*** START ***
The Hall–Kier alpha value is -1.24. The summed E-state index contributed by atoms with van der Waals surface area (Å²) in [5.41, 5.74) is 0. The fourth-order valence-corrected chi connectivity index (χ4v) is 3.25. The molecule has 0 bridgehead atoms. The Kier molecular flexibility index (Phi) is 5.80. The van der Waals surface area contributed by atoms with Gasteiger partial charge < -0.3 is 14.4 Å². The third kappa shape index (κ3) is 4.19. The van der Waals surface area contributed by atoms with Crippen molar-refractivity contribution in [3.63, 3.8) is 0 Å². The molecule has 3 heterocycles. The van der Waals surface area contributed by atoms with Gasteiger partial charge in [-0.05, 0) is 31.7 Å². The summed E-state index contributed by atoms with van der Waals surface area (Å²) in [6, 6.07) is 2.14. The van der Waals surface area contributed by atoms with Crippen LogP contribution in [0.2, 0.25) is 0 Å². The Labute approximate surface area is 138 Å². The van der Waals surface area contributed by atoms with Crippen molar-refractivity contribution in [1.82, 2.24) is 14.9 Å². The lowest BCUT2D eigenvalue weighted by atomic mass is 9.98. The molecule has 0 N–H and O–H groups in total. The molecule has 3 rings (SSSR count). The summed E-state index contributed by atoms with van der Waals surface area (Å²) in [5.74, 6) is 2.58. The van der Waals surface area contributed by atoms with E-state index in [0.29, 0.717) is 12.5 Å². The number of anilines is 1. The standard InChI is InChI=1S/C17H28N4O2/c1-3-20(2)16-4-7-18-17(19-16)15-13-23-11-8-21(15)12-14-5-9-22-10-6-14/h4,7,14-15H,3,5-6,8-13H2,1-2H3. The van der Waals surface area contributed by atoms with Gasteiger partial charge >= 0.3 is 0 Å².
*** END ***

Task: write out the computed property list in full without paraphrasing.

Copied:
The Hall–Kier alpha value is -1.24. The summed E-state index contributed by atoms with van der Waals surface area (Å²) in [5.41, 5.74) is 0. The fourth-order valence-corrected chi connectivity index (χ4v) is 3.25. The molecule has 0 bridgehead atoms. The Kier molecular flexibility index (Phi) is 5.80. The van der Waals surface area contributed by atoms with Gasteiger partial charge < -0.3 is 14.4 Å². The third kappa shape index (κ3) is 4.19. The van der Waals surface area contributed by atoms with Crippen molar-refractivity contribution in [3.63, 3.8) is 0 Å². The molecule has 3 heterocycles. The van der Waals surface area contributed by atoms with Gasteiger partial charge in [-0.05, 0) is 31.7 Å². The summed E-state index contributed by atoms with van der Waals surface area (Å²) in [6, 6.07) is 2.14. The van der Waals surface area contributed by atoms with Crippen LogP contribution in [0.2, 0.25) is 0 Å². The Labute approximate surface area is 138 Å². The van der Waals surface area contributed by atoms with Crippen molar-refractivity contribution in [1.82, 2.24) is 14.9 Å². The lowest BCUT2D eigenvalue weighted by atomic mass is 9.98. The molecule has 0 N–H and O–H groups in total. The molecule has 3 rings (SSSR count). The summed E-state index contributed by atoms with van der Waals surface area (Å²) in [5.74, 6) is 2.58. The van der Waals surface area contributed by atoms with E-state index in [0.29, 0.717) is 12.5 Å². The number of anilines is 1. The standard InChI is InChI=1S/C17H28N4O2/c1-3-20(2)16-4-7-18-17(19-16)15-13-23-11-8-21(15)12-14-5-9-22-10-6-14/h4,7,14-15H,3,5-6,8-13H2,1-2H3. The van der Waals surface area contributed by atoms with Gasteiger partial charge >= 0.3 is 0 Å².